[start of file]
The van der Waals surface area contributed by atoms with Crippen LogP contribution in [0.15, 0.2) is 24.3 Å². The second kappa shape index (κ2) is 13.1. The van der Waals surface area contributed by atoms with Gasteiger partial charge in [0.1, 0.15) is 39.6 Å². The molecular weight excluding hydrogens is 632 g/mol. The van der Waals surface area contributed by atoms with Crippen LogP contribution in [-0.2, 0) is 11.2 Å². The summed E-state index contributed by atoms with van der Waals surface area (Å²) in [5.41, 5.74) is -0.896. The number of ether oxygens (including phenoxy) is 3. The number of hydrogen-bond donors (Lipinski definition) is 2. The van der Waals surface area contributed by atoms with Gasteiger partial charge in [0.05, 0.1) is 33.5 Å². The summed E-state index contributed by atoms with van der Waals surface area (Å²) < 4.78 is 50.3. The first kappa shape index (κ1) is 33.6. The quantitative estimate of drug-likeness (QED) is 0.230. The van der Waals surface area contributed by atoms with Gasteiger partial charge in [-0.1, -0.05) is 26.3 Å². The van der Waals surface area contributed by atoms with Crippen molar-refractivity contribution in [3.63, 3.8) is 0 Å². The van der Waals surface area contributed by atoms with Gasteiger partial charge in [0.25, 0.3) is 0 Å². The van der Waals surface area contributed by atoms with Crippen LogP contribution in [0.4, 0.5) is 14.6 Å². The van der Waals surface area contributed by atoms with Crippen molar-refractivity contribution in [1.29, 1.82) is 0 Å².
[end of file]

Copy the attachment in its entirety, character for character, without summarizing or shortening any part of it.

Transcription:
The van der Waals surface area contributed by atoms with Crippen LogP contribution in [0.15, 0.2) is 24.3 Å². The second kappa shape index (κ2) is 13.1. The van der Waals surface area contributed by atoms with Gasteiger partial charge in [0.1, 0.15) is 39.6 Å². The molecular weight excluding hydrogens is 632 g/mol. The van der Waals surface area contributed by atoms with Crippen LogP contribution in [-0.2, 0) is 11.2 Å². The summed E-state index contributed by atoms with van der Waals surface area (Å²) in [5.41, 5.74) is -0.896. The number of ether oxygens (including phenoxy) is 3. The number of hydrogen-bond donors (Lipinski definition) is 2. The van der Waals surface area contributed by atoms with Gasteiger partial charge in [0.05, 0.1) is 33.5 Å². The summed E-state index contributed by atoms with van der Waals surface area (Å²) < 4.78 is 50.3. The first kappa shape index (κ1) is 33.6. The quantitative estimate of drug-likeness (QED) is 0.230. The van der Waals surface area contributed by atoms with Gasteiger partial charge in [-0.1, -0.05) is 26.3 Å². The van der Waals surface area contributed by atoms with Crippen molar-refractivity contribution in [3.63, 3.8) is 0 Å². The van der Waals surface area contributed by atoms with Gasteiger partial charge in [0.25, 0.3) is 0 Å². The van der Waals surface area contributed by atoms with Crippen LogP contribution in [0.4, 0.5) is 14.6 Å². The van der Waals surface area contributed by atoms with Crippen molar-refractivity contribution in [1.29, 1.82) is 0 Å².